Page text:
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Ford C-MAX Solar Energi Concept

solar energi solar concept

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19 replies to this topic

#1 OFFLINE   robertlane

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Posted 02 January 2014 - 11:22 AM

Let the Sun In: Ford C-MAX Solar Energi Concept Goes Off the Grid, Gives Glimpse of Clean Vehicle Future

  • Ford C-MAX Solar Energi Concept is first-of-its-kind sun-powered vehicle with the potential to deliver the best of a plug-in hybrid without depending on the electric grid for fuel
  • C-MAX Solar Energi Concept with a solar panel roof draws power from a special solar concentrator lens similar to a magnifying glass
  • By using renewable power, Ford C-MAX Solar Energi Concept is estimated to reduce the annual greenhouse gas emissions a typical owner would produce by four metric tons
  • C-MAX Solar Energi Concept, which will be on display at the 2014 International CES in Las Vegas, Jan. 7-10, debuts as Ford’s strong electrified vehicle lineup is expected to post a record 85,000-plus sales for 2013 

cq5dam.web.480.480.jpeg

 

Ford C-MAX Energi Forum - Ford Motor Company announced today the C-MAX Solar Energi Concept, a first-of-its-kind sun-powered vehicle with the potential to deliver the best of what a plug-in hybrid offers – without depending on the electric grid for fuel.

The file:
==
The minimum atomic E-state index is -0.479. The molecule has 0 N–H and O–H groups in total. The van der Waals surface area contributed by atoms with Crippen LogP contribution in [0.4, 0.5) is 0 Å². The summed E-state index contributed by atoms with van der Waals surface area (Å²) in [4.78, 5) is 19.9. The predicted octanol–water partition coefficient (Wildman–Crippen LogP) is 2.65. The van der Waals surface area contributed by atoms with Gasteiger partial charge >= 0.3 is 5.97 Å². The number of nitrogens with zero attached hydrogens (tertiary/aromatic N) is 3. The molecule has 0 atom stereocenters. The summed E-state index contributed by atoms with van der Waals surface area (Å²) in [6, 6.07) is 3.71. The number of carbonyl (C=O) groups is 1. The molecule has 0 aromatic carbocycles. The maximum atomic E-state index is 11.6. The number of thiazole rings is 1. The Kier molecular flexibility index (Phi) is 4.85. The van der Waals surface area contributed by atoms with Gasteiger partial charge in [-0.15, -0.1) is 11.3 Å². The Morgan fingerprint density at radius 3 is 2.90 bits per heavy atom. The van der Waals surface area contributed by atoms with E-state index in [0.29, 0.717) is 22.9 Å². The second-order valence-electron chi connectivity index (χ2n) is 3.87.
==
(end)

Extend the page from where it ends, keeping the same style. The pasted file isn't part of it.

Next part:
Instead of powering its battery from an electrical outlet, Ford C-MAX Solar Energi Concept harnesses the power of the sun by using a special concentrator that acts like a magnifying glass, directing intense rays to solar panels on the vehicle roof. 

 

The result is a concept vehicle that takes a day’s worth of sunlight to deliver the same performance as the conventional C-MAX Energi plug-in hybrid, which draws its power from the electric grid. Ford C-MAX Energi gets a combined best miles per gallon equivalent in its class, with EPA-estimated 108 MPGe city and 92 MPGe highway, for a combined 100 MPGe. By using renewable power, Ford C-MAX Solar Energi Concept is estimated to reduce the annual greenhouse gas emissions a typical owner would produce by four metric tons.